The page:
Terrace businesses take a hike on Business Walk

Just 34 per cent those selected for annual survey show up for appointment

A lukewarm reception to the annual Business Walk —just 34 per cent of those selected responding—has prompted city council to ask how the important survey will be conducted next year.

A random sample of 112 businesses were contacted in Terrace and Thornhill, but when volunteer teams fanned out in the four-hour survey period May 2, only a fraction of those businesses responded. In some cases the owners or managers were absent, and with others there were concerns of sharing proprietary information in a competitive market. An online survey was subsequently emailed to the selected businesses with three reminders sent out to complete the survey over the following weeks, but still the survey netted only 38 respondents total.

“It’s a great opportunity for us to get that feedback and it’s a great opportunity for businesses to provide input,” said councilor Lynne Christiansen during the final report’s presentation at the June 24 regular council meeting. “Unfortunately in my group…we had four appointments but only managed to meet with one.”

READ MORE: Terrace store encourages other businesses to be more eco-friendly

Christiansen suggested moving away from the random selection model and instead inviting willing participants to reach out to the city for inclusion in the survey.

Councilor James Cordeiro however saw the current method of random selection as critical to future success.

“If we switch it to ‘here’s how you get ahold of us,’ you end up skewing the results,” he said. “Maybe it’s about getting more volunteers and going out over a couple of days instead of one.”

The report was compiled by the city’s economic development manager Danielle Myles, who was absent for the report’s presentation. It’s expected staff will review the study and their procedures at a later date.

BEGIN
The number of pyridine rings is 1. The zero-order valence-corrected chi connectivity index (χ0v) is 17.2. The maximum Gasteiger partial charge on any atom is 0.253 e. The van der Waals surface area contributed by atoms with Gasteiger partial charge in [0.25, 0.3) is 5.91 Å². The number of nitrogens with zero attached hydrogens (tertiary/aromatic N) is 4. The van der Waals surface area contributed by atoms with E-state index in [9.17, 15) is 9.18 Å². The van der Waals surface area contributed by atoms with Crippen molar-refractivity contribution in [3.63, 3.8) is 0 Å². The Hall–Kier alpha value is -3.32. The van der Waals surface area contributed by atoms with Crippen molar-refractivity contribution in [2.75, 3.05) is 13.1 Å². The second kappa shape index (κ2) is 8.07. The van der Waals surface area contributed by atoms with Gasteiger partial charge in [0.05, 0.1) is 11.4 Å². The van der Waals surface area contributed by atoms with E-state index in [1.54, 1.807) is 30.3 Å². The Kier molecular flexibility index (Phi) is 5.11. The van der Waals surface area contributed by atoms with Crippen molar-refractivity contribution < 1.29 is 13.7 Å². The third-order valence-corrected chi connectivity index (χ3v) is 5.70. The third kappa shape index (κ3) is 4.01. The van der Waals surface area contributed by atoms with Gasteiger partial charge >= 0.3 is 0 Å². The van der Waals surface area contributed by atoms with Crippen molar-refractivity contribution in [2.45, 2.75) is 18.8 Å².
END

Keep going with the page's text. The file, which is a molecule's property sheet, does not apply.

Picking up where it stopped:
Of those businesses who did respond, the 10-question survey revealed some positive trends.

Survey results

Sixty-two per cent reported business growth with an equal number expecting further growth over the next one to two years, a 28 per cent bump in optimism over last year’s survey.

Forty-two per cent cited clientele as the primary reason they enjoy doing business in the area, while 28 per cent said location. A healthy economy, entrepreneurial support and networking were also listed as main reasons.

But when it comes to challenges, 38 per cent of respondents said the number-one worry is recruiting or retaining qualified staff. This number is up seven per cent from last year. Also of concern, affordability is impacting 30 per cent of businesses, up sharply by 25 per cent over 2018.

READ MORE: Economy, staffing named top challenges during Business Walk (2017)

“Staffing has consistently been reported as a top issue in all four [years of the] Business Walks,” the report reads. “New this year is a higher than normal mention of cost issues, which include such challenges as transportation or shipping costs, real estate and housing, financing and taxes.”